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African Journal of Food, Agriculture, Nutrition and Development
Rural Outreach Program
ISSN: 1684-5358
EISSN: 1684-5358
Vol. 20, No. 2, 2020, pp. 15538-15548
Bioline Code: nd20024
Full paper language: English
Document type: Research Article
Document available free of charge

African Journal of Food, Agriculture, Nutrition and Development, Vol. 20, No. 2, 2020, pp. 15538-15548

 en EARLY VINE HARVESTING OF DUAL-PURPOSE SWEET POTATO ( ipomoea batatas check for this species in other resources ) INCREASES FEEDING QUALITY AND TOTAL BIOMASS WITHOUT COMPRISING TUBER PRODUCTION
Gakige, J.K; Gachuri, C; Butterbach-bahl, K & Goopy, JP

Abstract

Sweet potato is an important food crop throughout much of sub-Saharan Africa with the important attribute as a dual-purpose crop. While tuberous crops are grown for human consumption, the sweet potato can also provide substantial vine biomass suitable for feeding animals without competing for human feed resources. Sweet potato is generally low in nutrient other than carbohydrate. The newly developed orange-fleshed varieties of sweet potato, high in beta-carotene yield large quantities of vines with very little exploration of their agronomic attributes to date. Intermediate vine harvesting (ratooning) has been promoted as a strategy to further increase the value of sweet potato as a dual-purpose human/animal feed crop. The results of this practice on yields of other types of sweet potato have been equivocal or highly variable. Production effects on three new orange-fleshed dual-purpose sweet potato (Kenspot 1, SPK 013, SPK 117) developed by the International Potato Centre (CIP), of intermediate plus final (INT) versus final only (FIN) vine harvesting were assessed in a randomized block with a split plot trial. Cultivar SPK013 produced the greatest vine, tuber and total biomass yield of the three varieties tested, but also the greatest decline in tuber yields after intermediate vine harvesting. While intermediate harvesting increased vine yield in all varieties (p<0.05), in cultivar SPK013, it caused a 58% decline in tuber yield (p<0.05). The variation in performance between cultivars assessed in this study, reflects what is seen in the general literature. What is clear from the present study is that, there is a substantial interaction between environment/cultural practice and genotype. As such, it seems impossible to generalize that Intermediate vine harvesting is beneficial for vine production in the cultivars studied. It should be borne in mind that this practice may also be associated with a substantial decline in tuber yield in some cultivars. Thus, results should not be extrapolated to other varieties without investigation.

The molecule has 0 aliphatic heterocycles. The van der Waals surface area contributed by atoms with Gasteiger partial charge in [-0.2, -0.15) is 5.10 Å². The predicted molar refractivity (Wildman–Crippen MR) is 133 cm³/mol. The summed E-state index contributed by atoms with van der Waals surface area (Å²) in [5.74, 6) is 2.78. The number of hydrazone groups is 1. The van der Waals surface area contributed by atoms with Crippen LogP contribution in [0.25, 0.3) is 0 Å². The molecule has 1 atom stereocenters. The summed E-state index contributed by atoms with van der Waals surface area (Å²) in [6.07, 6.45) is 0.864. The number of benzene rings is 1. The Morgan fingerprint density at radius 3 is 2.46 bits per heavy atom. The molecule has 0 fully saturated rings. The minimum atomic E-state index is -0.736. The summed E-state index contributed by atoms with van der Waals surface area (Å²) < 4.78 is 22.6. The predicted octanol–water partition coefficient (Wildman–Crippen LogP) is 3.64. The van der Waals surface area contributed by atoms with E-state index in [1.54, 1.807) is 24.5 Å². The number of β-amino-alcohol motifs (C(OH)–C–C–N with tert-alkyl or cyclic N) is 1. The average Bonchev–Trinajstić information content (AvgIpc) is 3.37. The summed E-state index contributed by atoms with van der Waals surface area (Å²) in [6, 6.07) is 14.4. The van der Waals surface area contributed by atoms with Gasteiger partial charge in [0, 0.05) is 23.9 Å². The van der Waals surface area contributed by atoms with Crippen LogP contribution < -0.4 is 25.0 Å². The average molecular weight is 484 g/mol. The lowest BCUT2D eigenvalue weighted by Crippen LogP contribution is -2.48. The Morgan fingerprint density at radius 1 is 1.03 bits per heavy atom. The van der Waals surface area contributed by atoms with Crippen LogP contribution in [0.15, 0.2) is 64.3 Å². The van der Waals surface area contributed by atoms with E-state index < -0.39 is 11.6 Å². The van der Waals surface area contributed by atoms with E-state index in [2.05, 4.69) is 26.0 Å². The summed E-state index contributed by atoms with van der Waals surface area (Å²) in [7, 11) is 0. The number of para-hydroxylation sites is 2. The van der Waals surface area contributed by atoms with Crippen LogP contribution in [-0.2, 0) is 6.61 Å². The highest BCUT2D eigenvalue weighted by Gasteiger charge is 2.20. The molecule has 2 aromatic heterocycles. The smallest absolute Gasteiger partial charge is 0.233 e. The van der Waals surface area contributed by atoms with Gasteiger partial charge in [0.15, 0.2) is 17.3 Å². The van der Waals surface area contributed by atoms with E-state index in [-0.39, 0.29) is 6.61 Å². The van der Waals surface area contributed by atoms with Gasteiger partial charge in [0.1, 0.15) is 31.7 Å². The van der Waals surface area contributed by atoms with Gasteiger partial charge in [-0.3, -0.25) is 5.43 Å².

Keywords
orange-fleshed; dual-purpose; forage; production; ratoon; intermediate; dairy; smallholder

 
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